In the Minor Arcana women pop up all over the place, as you would expect from cards describing everyday life. But there are also some very special cards showing women in the Minor Arcana-the Queens from the Court cards.
The Queens are a series of images showing powerful women of the Tarot. These women know who they are and they know how to express their true nature. The Queens have a commanding nature and they radiate authority and accountability, albeit with a sense of subtlety befitting the essence of the feminine.
The Queen of Cups: The focus of the Queen of Cups is relationships. She is deeply concerned about her own relationship, and the emotional ties of others. She acts as counsellor to others and she expresses her feelings openly. She is supportive and empathetic. This queen considers herself to be a healer of hearts and bodies, and is devoted to family, friends, and the concept of romantic love.
The Queen of Pentacles: This queen is practical, resourceful, and down-to-earth. She is an Earth Mother who loves food, gardening, and the security of a happy home. She is a successful business woman and enjoys decorating her home in a stylish manner. The Queen of Pentacles has the patience and determination to bring prosperity into her life.
The Queen of Swords: This Queen combines intelligence with wisdom gleaned from her many life experiences. She is a walking encyclopaedia of current affairs and trivia too. If there is a problem that needs to be solved, she will use her communication abilities and strategies to work out a solution. She sees things as they are and loves to tell you all about it. Because she's a thinker, not a feeler, she can seem 'cold and distant', but she is decisive and level-headed and you always know where you stand when talking to this Queen.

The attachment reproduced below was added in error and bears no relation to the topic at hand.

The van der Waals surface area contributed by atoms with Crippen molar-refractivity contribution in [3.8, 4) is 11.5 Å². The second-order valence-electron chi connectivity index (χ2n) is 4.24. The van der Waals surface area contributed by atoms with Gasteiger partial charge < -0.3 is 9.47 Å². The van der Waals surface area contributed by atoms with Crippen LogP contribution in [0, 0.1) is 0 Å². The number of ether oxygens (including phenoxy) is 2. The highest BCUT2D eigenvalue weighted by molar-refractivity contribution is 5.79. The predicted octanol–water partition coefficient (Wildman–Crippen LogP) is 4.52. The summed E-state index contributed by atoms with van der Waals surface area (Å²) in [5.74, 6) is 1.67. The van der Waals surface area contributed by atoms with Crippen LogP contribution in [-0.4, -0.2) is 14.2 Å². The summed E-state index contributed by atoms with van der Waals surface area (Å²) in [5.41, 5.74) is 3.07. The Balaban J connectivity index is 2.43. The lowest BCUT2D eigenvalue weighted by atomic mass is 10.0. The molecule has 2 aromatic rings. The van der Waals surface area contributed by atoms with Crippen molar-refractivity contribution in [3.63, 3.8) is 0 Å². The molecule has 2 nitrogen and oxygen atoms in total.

The Queen of Wands: The Queen of Wands is a woman of passion and action. She has energy and personal power and knows how to use them to her advantage. Her boldness is alluring. She is motivated and creative, but sometimes her restlessness with everyday life forces her to travel to distant lands.
Blending all of these qualities together brings us back to Goddess energy as a whole. We take the Cup, Sword, Pentacle, and Wand (which are the elements of water, air, earth, and fire) and we fuse them with the spirit of Tarot and they become the Goddess. If you spend time contemplating the women of the Tarot, you will align yourself with Goddess energy. This is the true magic of the Tarot.
For a free Tarot e-book called "Ten Reasons Why People Find it Hard to Learn Tarot and How You Can Overcome All of Them", see http://MisterTarot.com
Article Source: [https://EzineArticles.com/?The-Women-of-the-Tarot&id=7601648] The Women of the Tarot